Aunt Silvia may have changed her name over the last thirty-one years and remarried after my Uncle Miguel Hung died.

While Silvia Simons has become older woman and travels in the Chicagoland area and the Midwestern states of Indiana, and surrounding areas during the summer, she has never tried to contact me by telephone nor meet me in person.  Even when she has a mobile telephone available, Silvia Simons never calls me nor does she arrange to meet me when she visits Downtown Chicago or Oak Park, Illinois.  When Silvia travels with her Venezuelan family relatives, she does not want to meet the family of Roberto Hung in Illinois, USA.

When my Father Roberto Hung died on June 18, 1998 and he had his funeral at St. Pius X Catholic Church in Lombard, on June 25, 1998, Silvia Simons did not call nor did she send any sympathy card on behalf of the Simons Family.

Even when Silvia and her daughter Olivia Hung-Simons visit Illinois with her granddaughter Michelle and great grandson Joseph, she does not arrange to meet the surviving family of Roberto Hung or her niece and nephew who have been troubled by the crimes committed by Silvia Hung-Simons’ friends and family relatives from Venezuela in South America and the Caribbean.

Aunt Silvia Simons and the Hung-Simons family do not meet me when they visit Illinois in the Midwest, even when her son Miguel Hung-Simons and his family have visited the Chicagoland area.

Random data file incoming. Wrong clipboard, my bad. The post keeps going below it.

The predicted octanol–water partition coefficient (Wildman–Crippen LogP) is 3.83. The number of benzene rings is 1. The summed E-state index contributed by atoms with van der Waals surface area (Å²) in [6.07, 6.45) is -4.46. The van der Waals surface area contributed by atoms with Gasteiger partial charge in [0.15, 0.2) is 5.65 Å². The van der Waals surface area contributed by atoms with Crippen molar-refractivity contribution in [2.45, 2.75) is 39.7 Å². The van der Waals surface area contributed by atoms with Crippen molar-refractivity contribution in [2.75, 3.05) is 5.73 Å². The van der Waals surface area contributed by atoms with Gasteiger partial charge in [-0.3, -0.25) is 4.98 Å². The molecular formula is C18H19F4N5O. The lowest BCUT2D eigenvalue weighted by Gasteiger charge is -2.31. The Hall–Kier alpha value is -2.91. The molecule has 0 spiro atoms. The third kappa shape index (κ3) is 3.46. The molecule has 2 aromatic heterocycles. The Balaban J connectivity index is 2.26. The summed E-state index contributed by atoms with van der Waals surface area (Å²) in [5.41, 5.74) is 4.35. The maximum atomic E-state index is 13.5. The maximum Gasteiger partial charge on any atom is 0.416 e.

My Father was Mr. Roberto Hung Juris Doctor in Law and Business Management and my Mother is Gardenia Fong Ramos Ph.D. in Education.  Both of my parents worked for the University of Oriente in Santiago de Cuba after I was born.  Since they were both very busy during their professional work and lifestyle in 1960, they hired Anita, a Cuban Black woman who lived near the mountains of the Sierra Maestra, Palma Soriano, as a Nanny and household staff to help me and take care of me while they were both at work during the day, afternoon, and sometimes in the evenings in Santiago de Cuba.  Anita, the Nanny, helped me as a 2-year-old toddler and fed me using a glass milk bottle with a rubber nib. Anita gave me the milk bottle, while she took care of household chores, laundry, shopping, and other housekeeping tasks for my parents when they lived in Santiago de Cuba.